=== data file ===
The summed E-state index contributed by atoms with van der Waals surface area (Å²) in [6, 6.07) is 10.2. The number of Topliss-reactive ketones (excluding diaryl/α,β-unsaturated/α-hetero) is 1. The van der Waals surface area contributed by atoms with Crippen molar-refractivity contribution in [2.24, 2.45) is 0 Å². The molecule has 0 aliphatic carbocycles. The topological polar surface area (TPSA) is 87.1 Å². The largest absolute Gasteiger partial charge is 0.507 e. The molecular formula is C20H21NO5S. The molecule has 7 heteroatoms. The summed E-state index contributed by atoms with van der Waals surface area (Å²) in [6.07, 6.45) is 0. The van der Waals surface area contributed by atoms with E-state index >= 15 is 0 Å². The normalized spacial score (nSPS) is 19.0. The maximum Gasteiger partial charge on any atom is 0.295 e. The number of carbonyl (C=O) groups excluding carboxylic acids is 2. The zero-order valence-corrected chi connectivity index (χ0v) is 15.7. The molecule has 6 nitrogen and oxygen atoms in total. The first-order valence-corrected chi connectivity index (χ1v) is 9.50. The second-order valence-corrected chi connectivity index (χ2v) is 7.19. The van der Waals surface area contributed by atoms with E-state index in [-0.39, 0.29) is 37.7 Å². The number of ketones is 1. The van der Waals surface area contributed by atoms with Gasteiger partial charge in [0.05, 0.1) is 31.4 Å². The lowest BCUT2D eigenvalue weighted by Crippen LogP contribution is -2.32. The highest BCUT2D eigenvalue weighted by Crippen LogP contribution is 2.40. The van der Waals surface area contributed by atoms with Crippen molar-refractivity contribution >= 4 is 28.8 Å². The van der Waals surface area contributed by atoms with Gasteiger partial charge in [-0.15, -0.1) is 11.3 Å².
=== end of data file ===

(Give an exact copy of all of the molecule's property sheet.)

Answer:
The summed E-state index contributed by atoms with van der Waals surface area (Å²) in [6, 6.07) is 10.2. The number of Topliss-reactive ketones (excluding diaryl/α,β-unsaturated/α-hetero) is 1. The van der Waals surface area contributed by atoms with Crippen molar-refractivity contribution in [2.24, 2.45) is 0 Å². The molecule has 0 aliphatic carbocycles. The topological polar surface area (TPSA) is 87.1 Å². The largest absolute Gasteiger partial charge is 0.507 e. The molecular formula is C20H21NO5S. The molecule has 7 heteroatoms. The summed E-state index contributed by atoms with van der Waals surface area (Å²) in [6.07, 6.45) is 0. The van der Waals surface area contributed by atoms with E-state index >= 15 is 0 Å². The normalized spacial score (nSPS) is 19.0. The maximum Gasteiger partial charge on any atom is 0.295 e. The number of carbonyl (C=O) groups excluding carboxylic acids is 2. The zero-order valence-corrected chi connectivity index (χ0v) is 15.7. The molecule has 6 nitrogen and oxygen atoms in total. The first-order valence-corrected chi connectivity index (χ1v) is 9.50. The second-order valence-corrected chi connectivity index (χ2v) is 7.19. The van der Waals surface area contributed by atoms with E-state index in [-0.39, 0.29) is 37.7 Å². The number of ketones is 1. The van der Waals surface area contributed by atoms with Gasteiger partial charge in [0.05, 0.1) is 31.4 Å². The lowest BCUT2D eigenvalue weighted by Crippen LogP contribution is -2.32. The highest BCUT2D eigenvalue weighted by Crippen LogP contribution is 2.40. The van der Waals surface area contributed by atoms with Crippen molar-refractivity contribution >= 4 is 28.8 Å². The van der Waals surface area contributed by atoms with Gasteiger partial charge in [-0.15, -0.1) is 11.3 Å².